Playing house requires making adult decisions – like not spending your rent at Sephora. Here’s what you need to do before taking the plunge.
Shacking up can be as dreadful as it is delightful. While you’ll get to spend more time with that one person who makes you sickeningly happy, you’ll also have a host of new challenges to face. Whose house to move into? Who does what in the household? And more importantly, how will the bills be split?
Nothing drowns out romance faster than conflicts over money. In fact, an anecdotal survey by HerworldPLUS in 2015 suggests that it’s the top reason why couples divorce in Singapore.
Financial issues are bound to crop up when you’re living together, so here are some tips for managing money before you call a moving van.
Talk it out
Money can be tricky to discuss, but if you’re going to commit to such a big merger, you’ve got to talk about how this arrangement is going to work out. Have an honest conversation about your respective attitudes towards money and what your financial goals are. Does he know how much you earn and vice versa? He should, especially when deciding how to split the bills and living expenses. Are you in debt? He has to know as well.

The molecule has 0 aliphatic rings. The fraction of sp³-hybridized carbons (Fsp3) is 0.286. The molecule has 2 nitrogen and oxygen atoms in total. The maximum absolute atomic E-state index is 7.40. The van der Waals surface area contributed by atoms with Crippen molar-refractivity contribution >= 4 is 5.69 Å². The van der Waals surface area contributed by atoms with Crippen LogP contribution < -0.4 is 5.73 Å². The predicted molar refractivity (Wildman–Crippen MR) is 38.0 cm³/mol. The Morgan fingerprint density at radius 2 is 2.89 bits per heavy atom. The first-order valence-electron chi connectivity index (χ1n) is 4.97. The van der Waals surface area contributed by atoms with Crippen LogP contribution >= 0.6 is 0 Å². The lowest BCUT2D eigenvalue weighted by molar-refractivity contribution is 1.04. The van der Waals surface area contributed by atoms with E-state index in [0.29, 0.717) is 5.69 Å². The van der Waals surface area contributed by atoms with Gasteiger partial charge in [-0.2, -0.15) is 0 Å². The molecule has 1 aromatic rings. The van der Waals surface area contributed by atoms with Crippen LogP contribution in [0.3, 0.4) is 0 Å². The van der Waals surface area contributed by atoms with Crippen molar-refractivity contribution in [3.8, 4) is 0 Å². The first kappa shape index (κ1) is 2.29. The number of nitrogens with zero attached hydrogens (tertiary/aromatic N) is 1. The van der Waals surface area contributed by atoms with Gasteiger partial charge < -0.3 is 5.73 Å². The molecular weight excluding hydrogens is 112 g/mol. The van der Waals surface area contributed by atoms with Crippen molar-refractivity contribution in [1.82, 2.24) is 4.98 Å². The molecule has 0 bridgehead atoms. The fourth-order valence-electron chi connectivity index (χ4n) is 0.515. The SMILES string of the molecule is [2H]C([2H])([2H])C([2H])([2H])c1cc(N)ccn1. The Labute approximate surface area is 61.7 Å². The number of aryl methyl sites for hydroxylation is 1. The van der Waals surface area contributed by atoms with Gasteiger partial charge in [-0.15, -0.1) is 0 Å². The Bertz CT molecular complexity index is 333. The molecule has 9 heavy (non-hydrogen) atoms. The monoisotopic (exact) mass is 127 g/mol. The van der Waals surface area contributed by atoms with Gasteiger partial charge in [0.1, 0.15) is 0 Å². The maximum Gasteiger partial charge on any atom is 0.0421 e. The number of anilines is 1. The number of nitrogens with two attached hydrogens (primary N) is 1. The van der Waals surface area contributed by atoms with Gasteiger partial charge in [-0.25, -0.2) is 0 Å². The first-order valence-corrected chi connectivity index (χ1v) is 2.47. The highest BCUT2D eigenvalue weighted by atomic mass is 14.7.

Since your lives are now also shared on a practical level, it’ll be helpful to set a maximum amount one person can spend without telling the other. While having to account to someone about your expenses can take a while to get used to, it will not only build trust, but also make you think twice the next time you want to splurge on something you don’t need. There’s no fun way to have a money talk, but it’s part of adulting. Sit down and have a serious discussion about finances – if some feelings were hurt, you can kiss and make up after.
Keep your own stash
Having a joint bank account is convenient as that’s where money for all shared expenses can come from, but as we never really know how things will work out, you should still maintain a separate account to protect yourself – the last thing you need is to have your money spent against your will. Many couples still retain individual accounts even after marriage, so if you haven’t tied the knot yet, it’d be wise to refrain from putting all your money with his. Besides, it’s much easier planning a surprise getaway for him if you’ve got your own pot of gold.
Note it in writing
A written cohabitation agreement can put an awkward calculative spin on the relationship, but it’s a wise move that will do lots to prevent future trouble. The document should state who’s covering the regular financial obligations – rent, utilities and groceries, among other things – in addition to other big future purchases, such as a house or car.